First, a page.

Romania negotiates a 19 billion euro loan from the IMF, but what are the real costs incurred by the country, one newspaper questions on Wednesday. Elsewhere in the news, the crisis pressures more and more young people to move to the country side. Last but definitely not least, Romania's judicial system, attacked by a virus.

Cotidianul questions the costs incurred if Romania will take up a 19 billion euro loan from the IMF. Negotiations will start today, as the IMF delegation is expected to arrive in Romania. Romanian authorities officially announced negotiations with the European Commission and the International Monetary Fund, Romanian Finance ministry informs.

According to official sources, quoted by Romanian news agency Mediafax, the evaluations conducted by the both the Government and the National Bank reveal a need of some 19 billion euro, but the final sum will be announced after negotiations end.

Romanian officials plan to take some 12 billion euro from the IMF and 7 billion euro from the European Commission, quoted sources reveal. The total sum is close to the initial estimations put forward by economic experts.

Governmental sources declared that negotiations with the European Commission will last about two weeks and those with the IMF, ten days. Romania needs foreign financial assistance to cover a financing gap, estimated at 25.6 billion euro for 2009.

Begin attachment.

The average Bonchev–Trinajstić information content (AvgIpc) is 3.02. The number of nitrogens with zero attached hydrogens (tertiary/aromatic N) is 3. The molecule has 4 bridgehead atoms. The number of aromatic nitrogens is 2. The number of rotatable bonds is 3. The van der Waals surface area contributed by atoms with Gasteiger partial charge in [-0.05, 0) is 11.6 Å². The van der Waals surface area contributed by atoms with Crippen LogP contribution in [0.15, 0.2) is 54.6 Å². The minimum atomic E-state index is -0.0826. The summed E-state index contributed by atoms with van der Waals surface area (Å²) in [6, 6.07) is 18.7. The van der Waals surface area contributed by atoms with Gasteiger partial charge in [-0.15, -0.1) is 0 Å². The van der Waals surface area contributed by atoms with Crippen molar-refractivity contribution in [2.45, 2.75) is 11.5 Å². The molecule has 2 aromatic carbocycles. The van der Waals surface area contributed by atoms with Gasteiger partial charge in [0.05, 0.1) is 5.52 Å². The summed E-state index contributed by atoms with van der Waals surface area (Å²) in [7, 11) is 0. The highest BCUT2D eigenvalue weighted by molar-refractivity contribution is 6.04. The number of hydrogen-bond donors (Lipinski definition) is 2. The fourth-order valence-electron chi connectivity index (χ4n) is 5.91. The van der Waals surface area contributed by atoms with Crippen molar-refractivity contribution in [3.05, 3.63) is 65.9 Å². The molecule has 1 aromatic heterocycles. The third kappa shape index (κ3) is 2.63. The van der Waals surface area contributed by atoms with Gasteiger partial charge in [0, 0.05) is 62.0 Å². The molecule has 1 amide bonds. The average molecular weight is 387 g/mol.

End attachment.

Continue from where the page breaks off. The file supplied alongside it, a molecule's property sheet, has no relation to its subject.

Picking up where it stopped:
According to IMF estimations, Romania's economic growth will be negative this year, while Bucharest authorities had a forecast pf 1.5 and 2.5% increase. Plus, the IMF declared that Bucharest authorities were too optimistic in outlining the level of the budgetary revenues or the budgetary deficit.

IMF representatives will request important cuts in budget spending or tax increases. However politicians might prove reluctant to tackle these measures in an electoral year.

The economic crisis pushes people to move to the countryside, Evenimentul Zilei reads. More and more Romanians plan to move to the countryside and open up a small family business by taking up European Union funds.

Sociologists call the phenomenon the "return to the survival economy" and consider that some of the main consequences are high unemployment rates or salary decreases, Romania's Life Quality Research Institute director Catalin Zamfir said.

The newspaper offers some examples of Romanians who moved at the countryside and opened up some businesses and decided to apply for some EU funds: one Romanian plans to grow flowers, nearby Bucharest while another one to set up a vineyard based on Italian principles.

Romania libera reads that Romania's penitentiary and police IT systems were attacked by the so called Conficker Downadup virus, as they failed to update their systems even though Microsoft transmitted all updates as early as October 2008, Microsoft Romania spokesperson Paula Apreotesei declared.

Officials admitted that some problems were also identified in the Bucharest Appellate Court, Bucharest Court, Bucharest Police, Romania's General Police Headquarters and some penitentiaries.

According to IT experts, the virus floods computers, decreases traffic and, if it manages to track passwords, it enters into systems and then it can copy, send, modify or delete data. Nobody can track the attacker nor where the information could end up. In order to delete the virus, the whole system needs to be reconfigured.